Serum and tissue cage fluid concentrations of ciprofloxacin after oral administration of the drug to healthy dogs

Robert D. Walker From the Animal Health Diagnostic Laboratory (Walker, MacDonald) and Department of Small Animal Clinical Sciences (Hauptman, Rosser), College of Veterinary Medicine, and Department of Medicine, College of Medicine (Stein), Michigan State University, East Lansing, MI 48823, and the Department of Small Animal Clinical Science, College of Veterinary Medicine, University of Georgia, Athens, GA 30602 (Budsberg).

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Gary E. Stein From the Animal Health Diagnostic Laboratory (Walker, MacDonald) and Department of Small Animal Clinical Sciences (Hauptman, Rosser), College of Veterinary Medicine, and Department of Medicine, College of Medicine (Stein), Michigan State University, East Lansing, MI 48823, and the Department of Small Animal Clinical Science, College of Veterinary Medicine, University of Georgia, Athens, GA 30602 (Budsberg).

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Joseph G. Hauptman From the Animal Health Diagnostic Laboratory (Walker, MacDonald) and Department of Small Animal Clinical Sciences (Hauptman, Rosser), College of Veterinary Medicine, and Department of Medicine, College of Medicine (Stein), Michigan State University, East Lansing, MI 48823, and the Department of Small Animal Clinical Science, College of Veterinary Medicine, University of Georgia, Athens, GA 30602 (Budsberg).

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Kathleen H. MacDonald From the Animal Health Diagnostic Laboratory (Walker, MacDonald) and Department of Small Animal Clinical Sciences (Hauptman, Rosser), College of Veterinary Medicine, and Department of Medicine, College of Medicine (Stein), Michigan State University, East Lansing, MI 48823, and the Department of Small Animal Clinical Science, College of Veterinary Medicine, University of Georgia, Athens, GA 30602 (Budsberg).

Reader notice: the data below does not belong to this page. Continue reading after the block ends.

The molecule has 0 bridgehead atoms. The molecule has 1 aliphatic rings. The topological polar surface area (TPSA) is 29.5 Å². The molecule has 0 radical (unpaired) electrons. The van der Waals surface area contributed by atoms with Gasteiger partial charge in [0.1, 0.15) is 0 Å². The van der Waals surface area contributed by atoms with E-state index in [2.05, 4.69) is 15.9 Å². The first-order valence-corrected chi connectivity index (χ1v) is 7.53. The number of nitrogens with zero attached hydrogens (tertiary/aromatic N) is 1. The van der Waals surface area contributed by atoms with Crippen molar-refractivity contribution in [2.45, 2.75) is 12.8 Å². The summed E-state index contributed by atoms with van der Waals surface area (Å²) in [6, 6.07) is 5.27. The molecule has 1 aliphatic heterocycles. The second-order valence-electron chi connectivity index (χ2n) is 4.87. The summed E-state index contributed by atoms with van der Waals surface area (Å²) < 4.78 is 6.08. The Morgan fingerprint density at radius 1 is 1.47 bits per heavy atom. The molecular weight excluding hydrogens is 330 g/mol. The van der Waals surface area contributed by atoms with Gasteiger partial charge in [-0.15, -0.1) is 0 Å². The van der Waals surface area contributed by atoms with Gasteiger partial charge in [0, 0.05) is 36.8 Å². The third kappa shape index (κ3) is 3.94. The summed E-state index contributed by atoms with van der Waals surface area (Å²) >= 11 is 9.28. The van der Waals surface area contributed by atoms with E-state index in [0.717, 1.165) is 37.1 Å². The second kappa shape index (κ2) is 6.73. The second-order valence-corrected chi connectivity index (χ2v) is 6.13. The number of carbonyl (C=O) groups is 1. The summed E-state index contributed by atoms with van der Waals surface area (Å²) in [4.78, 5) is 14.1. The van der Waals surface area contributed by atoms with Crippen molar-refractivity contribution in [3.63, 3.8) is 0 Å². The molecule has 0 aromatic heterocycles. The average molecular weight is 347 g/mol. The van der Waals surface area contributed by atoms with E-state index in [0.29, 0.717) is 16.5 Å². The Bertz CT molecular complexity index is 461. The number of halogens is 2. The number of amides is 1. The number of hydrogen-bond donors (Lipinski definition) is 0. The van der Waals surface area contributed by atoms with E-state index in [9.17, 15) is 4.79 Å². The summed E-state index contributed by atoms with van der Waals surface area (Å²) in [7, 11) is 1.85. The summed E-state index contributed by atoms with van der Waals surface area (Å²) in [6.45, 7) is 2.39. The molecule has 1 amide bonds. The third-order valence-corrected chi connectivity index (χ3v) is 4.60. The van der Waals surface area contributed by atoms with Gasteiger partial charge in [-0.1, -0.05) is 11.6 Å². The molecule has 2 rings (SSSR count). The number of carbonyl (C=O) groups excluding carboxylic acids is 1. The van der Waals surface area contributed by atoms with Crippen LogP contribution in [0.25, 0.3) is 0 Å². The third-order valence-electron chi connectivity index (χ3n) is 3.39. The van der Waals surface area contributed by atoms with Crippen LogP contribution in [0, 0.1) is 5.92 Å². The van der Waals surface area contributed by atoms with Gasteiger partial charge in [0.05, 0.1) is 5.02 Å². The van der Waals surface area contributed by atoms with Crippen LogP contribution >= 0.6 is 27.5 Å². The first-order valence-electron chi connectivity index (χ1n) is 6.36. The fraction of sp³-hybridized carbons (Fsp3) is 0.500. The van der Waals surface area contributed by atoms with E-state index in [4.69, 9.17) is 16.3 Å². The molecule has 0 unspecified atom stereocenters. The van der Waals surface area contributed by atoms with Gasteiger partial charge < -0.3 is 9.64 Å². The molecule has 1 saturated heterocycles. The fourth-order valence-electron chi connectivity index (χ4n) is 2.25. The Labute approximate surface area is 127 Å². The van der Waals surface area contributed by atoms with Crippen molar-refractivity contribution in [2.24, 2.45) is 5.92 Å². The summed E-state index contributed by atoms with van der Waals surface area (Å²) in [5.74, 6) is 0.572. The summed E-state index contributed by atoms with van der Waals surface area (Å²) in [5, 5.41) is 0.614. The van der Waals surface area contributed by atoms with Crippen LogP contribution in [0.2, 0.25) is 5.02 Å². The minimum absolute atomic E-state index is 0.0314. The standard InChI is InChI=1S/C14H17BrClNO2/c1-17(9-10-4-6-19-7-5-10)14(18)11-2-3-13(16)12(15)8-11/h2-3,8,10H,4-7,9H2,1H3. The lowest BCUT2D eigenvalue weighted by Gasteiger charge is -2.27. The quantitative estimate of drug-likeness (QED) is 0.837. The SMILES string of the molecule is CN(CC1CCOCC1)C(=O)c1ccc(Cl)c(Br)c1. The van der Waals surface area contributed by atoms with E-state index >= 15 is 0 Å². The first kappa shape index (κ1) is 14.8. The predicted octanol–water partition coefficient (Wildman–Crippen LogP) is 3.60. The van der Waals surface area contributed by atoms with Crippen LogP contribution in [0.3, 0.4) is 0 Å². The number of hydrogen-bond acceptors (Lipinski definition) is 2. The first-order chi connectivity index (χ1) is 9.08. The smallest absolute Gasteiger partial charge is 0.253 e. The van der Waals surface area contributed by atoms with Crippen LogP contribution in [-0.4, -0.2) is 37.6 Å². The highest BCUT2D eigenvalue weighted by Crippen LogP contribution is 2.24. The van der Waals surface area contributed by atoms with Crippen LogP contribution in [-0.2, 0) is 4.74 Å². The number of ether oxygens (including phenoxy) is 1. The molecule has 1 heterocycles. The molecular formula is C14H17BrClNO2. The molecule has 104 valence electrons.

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Steven C. Budsberg From the Animal Health Diagnostic Laboratory (Walker, MacDonald) and Department of Small Animal Clinical Sciences (Hauptman, Rosser), College of Veterinary Medicine, and Department of Medicine, College of Medicine (Stein), Michigan State University, East Lansing, MI 48823, and the Department of Small Animal Clinical Science, College of Veterinary Medicine, University of Georgia, Athens, GA 30602 (Budsberg).

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Edward J. Rosser Jr. From the Animal Health Diagnostic Laboratory (Walker, MacDonald) and Department of Small Animal Clinical Sciences (Hauptman, Rosser), College of Veterinary Medicine, and Department of Medicine, College of Medicine (Stein), Michigan State University, East Lansing, MI 48823, and the Department of Small Animal Clinical Science, College of Veterinary Medicine, University of Georgia, Athens, GA 30602 (Budsberg).

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Summary